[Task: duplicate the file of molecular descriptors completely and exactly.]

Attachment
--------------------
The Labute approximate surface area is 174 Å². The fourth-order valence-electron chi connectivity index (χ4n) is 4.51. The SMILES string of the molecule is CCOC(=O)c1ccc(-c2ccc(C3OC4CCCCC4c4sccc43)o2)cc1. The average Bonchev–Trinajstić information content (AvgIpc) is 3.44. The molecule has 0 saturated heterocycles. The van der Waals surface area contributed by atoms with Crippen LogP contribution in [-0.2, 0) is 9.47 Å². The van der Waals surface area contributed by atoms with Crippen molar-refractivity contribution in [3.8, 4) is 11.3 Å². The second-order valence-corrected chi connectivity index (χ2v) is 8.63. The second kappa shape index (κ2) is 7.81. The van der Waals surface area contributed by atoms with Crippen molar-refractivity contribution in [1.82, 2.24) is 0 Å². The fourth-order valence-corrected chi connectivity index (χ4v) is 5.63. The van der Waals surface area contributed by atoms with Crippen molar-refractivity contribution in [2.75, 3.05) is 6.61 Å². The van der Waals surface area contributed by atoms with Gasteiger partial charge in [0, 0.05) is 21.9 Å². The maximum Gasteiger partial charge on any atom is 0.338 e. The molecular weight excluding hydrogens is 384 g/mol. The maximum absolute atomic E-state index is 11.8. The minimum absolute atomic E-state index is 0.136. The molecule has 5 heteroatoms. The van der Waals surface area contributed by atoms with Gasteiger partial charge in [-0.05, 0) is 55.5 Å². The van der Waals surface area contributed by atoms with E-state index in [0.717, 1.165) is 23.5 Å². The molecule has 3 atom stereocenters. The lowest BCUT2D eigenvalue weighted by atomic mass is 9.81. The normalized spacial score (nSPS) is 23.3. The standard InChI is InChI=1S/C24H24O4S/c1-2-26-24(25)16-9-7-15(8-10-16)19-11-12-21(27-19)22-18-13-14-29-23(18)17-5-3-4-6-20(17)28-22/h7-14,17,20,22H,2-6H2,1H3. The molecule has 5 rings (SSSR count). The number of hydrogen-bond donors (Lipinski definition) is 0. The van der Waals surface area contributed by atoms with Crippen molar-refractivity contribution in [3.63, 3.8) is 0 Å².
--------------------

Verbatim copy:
The Labute approximate surface area is 174 Å². The fourth-order valence-electron chi connectivity index (χ4n) is 4.51. The SMILES string of the molecule is CCOC(=O)c1ccc(-c2ccc(C3OC4CCCCC4c4sccc43)o2)cc1. The average Bonchev–Trinajstić information content (AvgIpc) is 3.44. The molecule has 0 saturated heterocycles. The van der Waals surface area contributed by atoms with Crippen LogP contribution in [-0.2, 0) is 9.47 Å². The van der Waals surface area contributed by atoms with Crippen molar-refractivity contribution in [3.8, 4) is 11.3 Å². The second-order valence-corrected chi connectivity index (χ2v) is 8.63. The second kappa shape index (κ2) is 7.81. The van der Waals surface area contributed by atoms with Crippen molar-refractivity contribution in [1.82, 2.24) is 0 Å². The fourth-order valence-corrected chi connectivity index (χ4v) is 5.63. The van der Waals surface area contributed by atoms with Crippen molar-refractivity contribution in [2.75, 3.05) is 6.61 Å². The van der Waals surface area contributed by atoms with Gasteiger partial charge in [0, 0.05) is 21.9 Å². The maximum Gasteiger partial charge on any atom is 0.338 e. The molecular weight excluding hydrogens is 384 g/mol. The maximum absolute atomic E-state index is 11.8. The minimum absolute atomic E-state index is 0.136. The molecule has 5 heteroatoms. The van der Waals surface area contributed by atoms with Gasteiger partial charge in [-0.05, 0) is 55.5 Å². The van der Waals surface area contributed by atoms with E-state index in [0.717, 1.165) is 23.5 Å². The molecule has 3 atom stereocenters. The lowest BCUT2D eigenvalue weighted by atomic mass is 9.81. The normalized spacial score (nSPS) is 23.3. The standard InChI is InChI=1S/C24H24O4S/c1-2-26-24(25)16-9-7-15(8-10-16)19-11-12-21(27-19)22-18-13-14-29-23(18)17-5-3-4-6-20(17)28-22/h7-14,17,20,22H,2-6H2,1H3. The molecule has 5 rings (SSSR count). The number of hydrogen-bond donors (Lipinski definition) is 0. The van der Waals surface area contributed by atoms with Crippen molar-refractivity contribution in [3.63, 3.8) is 0 Å².